Martial Raysse (b. 1936)

Le Grand Départ (1972)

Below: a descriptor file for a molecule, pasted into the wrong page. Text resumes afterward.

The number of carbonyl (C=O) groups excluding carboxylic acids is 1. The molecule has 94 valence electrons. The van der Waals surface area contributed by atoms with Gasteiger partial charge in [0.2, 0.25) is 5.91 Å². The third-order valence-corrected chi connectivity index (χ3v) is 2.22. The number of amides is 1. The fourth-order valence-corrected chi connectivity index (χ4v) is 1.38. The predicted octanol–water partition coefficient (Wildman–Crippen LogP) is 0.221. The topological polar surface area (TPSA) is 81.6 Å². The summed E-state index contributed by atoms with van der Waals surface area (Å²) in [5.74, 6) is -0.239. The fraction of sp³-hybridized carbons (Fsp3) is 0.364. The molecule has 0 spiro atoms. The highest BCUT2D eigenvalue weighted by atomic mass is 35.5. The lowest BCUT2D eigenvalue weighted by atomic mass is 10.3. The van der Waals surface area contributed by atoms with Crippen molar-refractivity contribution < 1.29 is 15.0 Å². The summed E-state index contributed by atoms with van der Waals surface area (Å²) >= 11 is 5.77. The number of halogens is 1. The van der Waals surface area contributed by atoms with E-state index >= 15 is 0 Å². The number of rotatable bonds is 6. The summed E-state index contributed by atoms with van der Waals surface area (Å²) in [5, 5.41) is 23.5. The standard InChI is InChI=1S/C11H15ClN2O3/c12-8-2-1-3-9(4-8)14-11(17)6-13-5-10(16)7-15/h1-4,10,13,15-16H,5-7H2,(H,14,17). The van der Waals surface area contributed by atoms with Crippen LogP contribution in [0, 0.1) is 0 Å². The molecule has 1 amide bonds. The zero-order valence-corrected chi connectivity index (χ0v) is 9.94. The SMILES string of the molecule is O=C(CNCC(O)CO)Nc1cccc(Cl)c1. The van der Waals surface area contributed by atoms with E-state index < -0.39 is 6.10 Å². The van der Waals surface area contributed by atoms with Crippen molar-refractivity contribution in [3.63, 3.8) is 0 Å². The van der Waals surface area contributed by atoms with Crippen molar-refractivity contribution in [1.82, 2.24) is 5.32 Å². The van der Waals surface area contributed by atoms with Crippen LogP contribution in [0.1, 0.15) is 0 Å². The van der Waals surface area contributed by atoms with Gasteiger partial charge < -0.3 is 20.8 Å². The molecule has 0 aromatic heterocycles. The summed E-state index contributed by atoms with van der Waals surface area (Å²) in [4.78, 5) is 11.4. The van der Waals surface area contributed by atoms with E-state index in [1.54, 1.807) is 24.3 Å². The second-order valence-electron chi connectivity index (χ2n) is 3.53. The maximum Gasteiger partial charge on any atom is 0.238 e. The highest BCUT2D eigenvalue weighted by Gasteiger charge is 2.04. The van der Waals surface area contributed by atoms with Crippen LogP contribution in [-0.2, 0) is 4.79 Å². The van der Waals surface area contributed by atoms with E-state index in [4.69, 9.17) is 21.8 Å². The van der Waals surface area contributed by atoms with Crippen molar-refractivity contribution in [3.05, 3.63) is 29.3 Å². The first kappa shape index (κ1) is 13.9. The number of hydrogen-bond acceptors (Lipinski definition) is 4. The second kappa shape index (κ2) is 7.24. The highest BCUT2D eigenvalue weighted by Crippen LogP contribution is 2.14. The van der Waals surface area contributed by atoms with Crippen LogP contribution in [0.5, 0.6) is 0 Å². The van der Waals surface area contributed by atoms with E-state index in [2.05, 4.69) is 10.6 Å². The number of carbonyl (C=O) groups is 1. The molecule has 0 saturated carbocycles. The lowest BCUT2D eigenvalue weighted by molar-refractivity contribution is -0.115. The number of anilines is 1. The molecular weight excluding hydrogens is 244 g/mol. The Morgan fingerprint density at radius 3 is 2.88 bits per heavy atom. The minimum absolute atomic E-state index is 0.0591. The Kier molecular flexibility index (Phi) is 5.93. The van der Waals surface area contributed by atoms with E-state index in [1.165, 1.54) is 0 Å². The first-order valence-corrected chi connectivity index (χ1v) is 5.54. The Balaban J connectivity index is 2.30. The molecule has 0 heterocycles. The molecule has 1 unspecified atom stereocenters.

Martial Raysse is a prominent French Nouveau Realist artist. Working with found-object assemblages, advertising imagery, and the elevation of kitsch to fine art, Raysse is often viewed as a predecessor of the Pop Art movement. His later works consisted of elaborate paintings fit with working neon lights, often featuring bright colors and Arcadian settings akin to the work of Nicholas Poussin. Born on February 12, 1936 in Golfe-Juan, France to a family of ceramicists, he started writing poetry and painting at an early age. By 1960, Raysse was a founding member of the Nouveau Realism movement, alongside artists such as Yves Klein and Jean Tinguely. The group sought to utilize and transform the industrial scale of consumer society in their own work, and exploit readymade materials for the purposes of conceptual and formal concerns. Today, Raysse’s work is held in the collections of the Tate Gallery in London, The Museum of Modern Art in New York, and the Hirshhorn Museum in Washington, D.C., among others. He lives and works in Issigeac, France.